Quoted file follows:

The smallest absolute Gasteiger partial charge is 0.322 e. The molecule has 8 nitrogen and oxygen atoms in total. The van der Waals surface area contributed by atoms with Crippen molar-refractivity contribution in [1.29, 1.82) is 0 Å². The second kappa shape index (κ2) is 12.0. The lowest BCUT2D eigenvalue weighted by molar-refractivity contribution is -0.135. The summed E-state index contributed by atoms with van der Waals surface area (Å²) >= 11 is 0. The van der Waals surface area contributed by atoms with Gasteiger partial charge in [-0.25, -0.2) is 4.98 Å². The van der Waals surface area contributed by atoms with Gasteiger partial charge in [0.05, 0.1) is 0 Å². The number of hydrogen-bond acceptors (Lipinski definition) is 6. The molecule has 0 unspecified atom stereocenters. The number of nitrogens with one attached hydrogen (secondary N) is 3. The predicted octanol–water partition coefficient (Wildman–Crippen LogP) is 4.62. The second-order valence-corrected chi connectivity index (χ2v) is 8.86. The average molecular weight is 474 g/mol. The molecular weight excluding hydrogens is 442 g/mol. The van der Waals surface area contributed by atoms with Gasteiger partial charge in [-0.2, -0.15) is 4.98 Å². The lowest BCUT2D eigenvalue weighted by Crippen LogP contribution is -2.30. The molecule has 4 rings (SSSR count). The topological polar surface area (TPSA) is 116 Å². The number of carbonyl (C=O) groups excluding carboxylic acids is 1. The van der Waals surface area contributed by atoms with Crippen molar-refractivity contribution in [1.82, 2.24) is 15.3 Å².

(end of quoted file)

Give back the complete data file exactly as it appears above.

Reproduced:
The smallest absolute Gasteiger partial charge is 0.322 e. The molecule has 8 nitrogen and oxygen atoms in total. The van der Waals surface area contributed by atoms with Crippen molar-refractivity contribution in [1.29, 1.82) is 0 Å². The second kappa shape index (κ2) is 12.0. The lowest BCUT2D eigenvalue weighted by molar-refractivity contribution is -0.135. The summed E-state index contributed by atoms with van der Waals surface area (Å²) >= 11 is 0. The van der Waals surface area contributed by atoms with Gasteiger partial charge in [-0.25, -0.2) is 4.98 Å². The van der Waals surface area contributed by atoms with Gasteiger partial charge in [0.05, 0.1) is 0 Å². The number of hydrogen-bond acceptors (Lipinski definition) is 6. The molecule has 0 unspecified atom stereocenters. The number of nitrogens with one attached hydrogen (secondary N) is 3. The predicted octanol–water partition coefficient (Wildman–Crippen LogP) is 4.62. The second-order valence-corrected chi connectivity index (χ2v) is 8.86. The average molecular weight is 474 g/mol. The molecular weight excluding hydrogens is 442 g/mol. The van der Waals surface area contributed by atoms with Gasteiger partial charge in [-0.2, -0.15) is 4.98 Å². The lowest BCUT2D eigenvalue weighted by Crippen LogP contribution is -2.30. The molecule has 4 rings (SSSR count). The topological polar surface area (TPSA) is 116 Å². The number of carbonyl (C=O) groups excluding carboxylic acids is 1. The van der Waals surface area contributed by atoms with Crippen molar-refractivity contribution in [1.82, 2.24) is 15.3 Å².